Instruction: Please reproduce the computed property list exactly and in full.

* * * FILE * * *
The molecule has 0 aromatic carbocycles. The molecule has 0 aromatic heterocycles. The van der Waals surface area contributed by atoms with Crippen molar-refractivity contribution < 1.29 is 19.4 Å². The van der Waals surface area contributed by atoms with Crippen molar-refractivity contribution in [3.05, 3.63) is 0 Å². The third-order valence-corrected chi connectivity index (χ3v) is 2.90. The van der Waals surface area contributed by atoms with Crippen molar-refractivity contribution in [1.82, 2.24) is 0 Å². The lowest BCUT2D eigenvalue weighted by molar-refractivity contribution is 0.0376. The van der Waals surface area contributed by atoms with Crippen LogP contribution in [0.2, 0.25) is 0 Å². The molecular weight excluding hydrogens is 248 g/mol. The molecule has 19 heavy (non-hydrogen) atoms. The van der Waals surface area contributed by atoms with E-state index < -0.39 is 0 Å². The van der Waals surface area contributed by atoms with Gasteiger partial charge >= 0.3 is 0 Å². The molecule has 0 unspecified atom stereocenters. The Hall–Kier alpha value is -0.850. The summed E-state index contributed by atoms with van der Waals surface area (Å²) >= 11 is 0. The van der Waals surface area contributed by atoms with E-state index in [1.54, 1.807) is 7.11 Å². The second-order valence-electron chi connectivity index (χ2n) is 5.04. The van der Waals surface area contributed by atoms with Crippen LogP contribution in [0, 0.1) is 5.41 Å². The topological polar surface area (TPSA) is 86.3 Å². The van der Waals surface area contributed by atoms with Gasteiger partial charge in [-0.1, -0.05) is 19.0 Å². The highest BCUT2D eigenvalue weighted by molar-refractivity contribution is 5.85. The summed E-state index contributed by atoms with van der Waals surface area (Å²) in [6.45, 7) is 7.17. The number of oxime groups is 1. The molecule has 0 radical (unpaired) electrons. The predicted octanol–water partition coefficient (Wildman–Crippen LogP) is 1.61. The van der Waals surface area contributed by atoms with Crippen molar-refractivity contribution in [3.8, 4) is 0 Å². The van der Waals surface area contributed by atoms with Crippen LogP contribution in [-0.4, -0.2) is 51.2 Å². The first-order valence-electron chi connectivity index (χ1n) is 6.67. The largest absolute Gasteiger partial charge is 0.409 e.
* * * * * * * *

The molecule has 0 aromatic carbocycles. The molecule has 0 aromatic heterocycles. The van der Waals surface area contributed by atoms with Crippen molar-refractivity contribution < 1.29 is 19.4 Å². The van der Waals surface area contributed by atoms with Crippen molar-refractivity contribution in [3.05, 3.63) is 0 Å². The third-order valence-corrected chi connectivity index (χ3v) is 2.90. The van der Waals surface area contributed by atoms with Crippen molar-refractivity contribution in [1.82, 2.24) is 0 Å². The lowest BCUT2D eigenvalue weighted by molar-refractivity contribution is 0.0376. The van der Waals surface area contributed by atoms with Crippen LogP contribution in [0.2, 0.25) is 0 Å². The molecular weight excluding hydrogens is 248 g/mol. The molecule has 19 heavy (non-hydrogen) atoms. The van der Waals surface area contributed by atoms with E-state index < -0.39 is 0 Å². The van der Waals surface area contributed by atoms with Gasteiger partial charge >= 0.3 is 0 Å². The molecule has 0 unspecified atom stereocenters. The Hall–Kier alpha value is -0.850. The summed E-state index contributed by atoms with van der Waals surface area (Å²) >= 11 is 0. The van der Waals surface area contributed by atoms with E-state index in [1.54, 1.807) is 7.11 Å². The second-order valence-electron chi connectivity index (χ2n) is 5.04. The van der Waals surface area contributed by atoms with Crippen LogP contribution in [0, 0.1) is 5.41 Å². The topological polar surface area (TPSA) is 86.3 Å². The van der Waals surface area contributed by atoms with Gasteiger partial charge in [-0.1, -0.05) is 19.0 Å². The highest BCUT2D eigenvalue weighted by molar-refractivity contribution is 5.85. The summed E-state index contributed by atoms with van der Waals surface area (Å²) in [6.45, 7) is 7.17. The number of oxime groups is 1. The molecule has 0 radical (unpaired) electrons. The predicted octanol–water partition coefficient (Wildman–Crippen LogP) is 1.61. The van der Waals surface area contributed by atoms with Crippen molar-refractivity contribution in [3.8, 4) is 0 Å². The van der Waals surface area contributed by atoms with Crippen LogP contribution in [-0.4, -0.2) is 51.2 Å². The first-order valence-electron chi connectivity index (χ1n) is 6.67. The largest absolute Gasteiger partial charge is 0.409 e.